An estimated 2.3 million people worldwide currently work either directly in renewables or indirectly in supplier industries. The solar thermal industry employs at least 624,000 people, the wind power industry 300,000, and the solar PV industry 170,000. More than 1 million people work in the biomass and biofuels sector, while small-scale hydropower employs 39,000 individuals and geothermal employs 25,000.

These figures are expected to swell substantially as private investment and government support for alternative energy sources grow.

Ford Finally Shifts Focus to Offer More Fuel Efficient Vehicles In the U.S.

Ford Motor Company's two-decade obsession with selling Americans millions of gas-guzzling SUVs and pickup trucks is finally waning. The company announced plans to drastically shift its focus to building more fuel-efficient cars. Ford plans to convert three of its North American assembly plants from producing trucks to cars, and to realign its factories to manufacture more fuel-efficient engines. Ford will also begin domestic production and sales of six of the car models it currently sells only in Europe.

Many Americans are reacting to high gas prices by purchasing smaller, more fuel-efficient vehicles, and since Detroit had little to offer to meet those priorities, Japanese automakers have capitalized on surging consumer demand for their more fuel-friendly cars and hybrids.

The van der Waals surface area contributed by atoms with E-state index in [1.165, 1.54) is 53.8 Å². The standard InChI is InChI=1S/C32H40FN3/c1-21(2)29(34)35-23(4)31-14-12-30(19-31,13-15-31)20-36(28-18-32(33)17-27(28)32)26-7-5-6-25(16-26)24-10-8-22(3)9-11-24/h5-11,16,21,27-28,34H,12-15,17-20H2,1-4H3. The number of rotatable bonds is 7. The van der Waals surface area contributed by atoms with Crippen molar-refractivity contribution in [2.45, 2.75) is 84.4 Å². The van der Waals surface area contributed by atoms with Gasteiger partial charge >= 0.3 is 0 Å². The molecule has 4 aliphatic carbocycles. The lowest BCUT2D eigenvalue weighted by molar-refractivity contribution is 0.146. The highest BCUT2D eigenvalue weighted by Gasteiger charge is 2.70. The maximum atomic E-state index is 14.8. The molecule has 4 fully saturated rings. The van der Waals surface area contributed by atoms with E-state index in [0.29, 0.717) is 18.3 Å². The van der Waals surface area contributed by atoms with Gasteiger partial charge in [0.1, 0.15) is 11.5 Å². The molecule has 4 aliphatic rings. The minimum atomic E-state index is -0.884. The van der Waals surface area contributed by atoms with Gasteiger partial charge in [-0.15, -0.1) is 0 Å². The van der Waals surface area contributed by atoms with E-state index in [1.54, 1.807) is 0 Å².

Ford posted the worst quarterly performance in its history this week, losing $8.67 billion in the second quarter. The company lost $15.3 billion in 2006 and 2007 combined. Ford slashed more than 40,000 jobs in the past three years, and sold off three of its European luxury brands to raise money to cover the losses from declining SUV and truck sales.

The company is faring only slightly better than General Motors, which is facing the possibility of bankruptcy thanks to Detroit's collective gamble that Americans would keep buying big trucks and that gas would remain cheap. Honda announced record profits for the quarter, and Toyota beat General Motors in worldwide sales in the first half of the year, setting a pace to strip GM of its long-standing title as worldwide auto sales leader.

Judge Restores Endangered Species Act Protections for Yellowstone Wolves

Yellowstone area gray wolves are once again protected by the Endangered Species Act, after a federal district court judge restored the wolf's endangered status last week. The protections were lifted by the Bush administration earlier this year as ranching and hunting interests prevailed over science. Environmental groups sued the Interior Department and the Fish and Wildlife Service to re-list the species, which faced the possibility of irreparable harm if planned hunts had proceeded this fall, when hunters in Idaho, Montana and Wyoming were set to kill 500 wolves.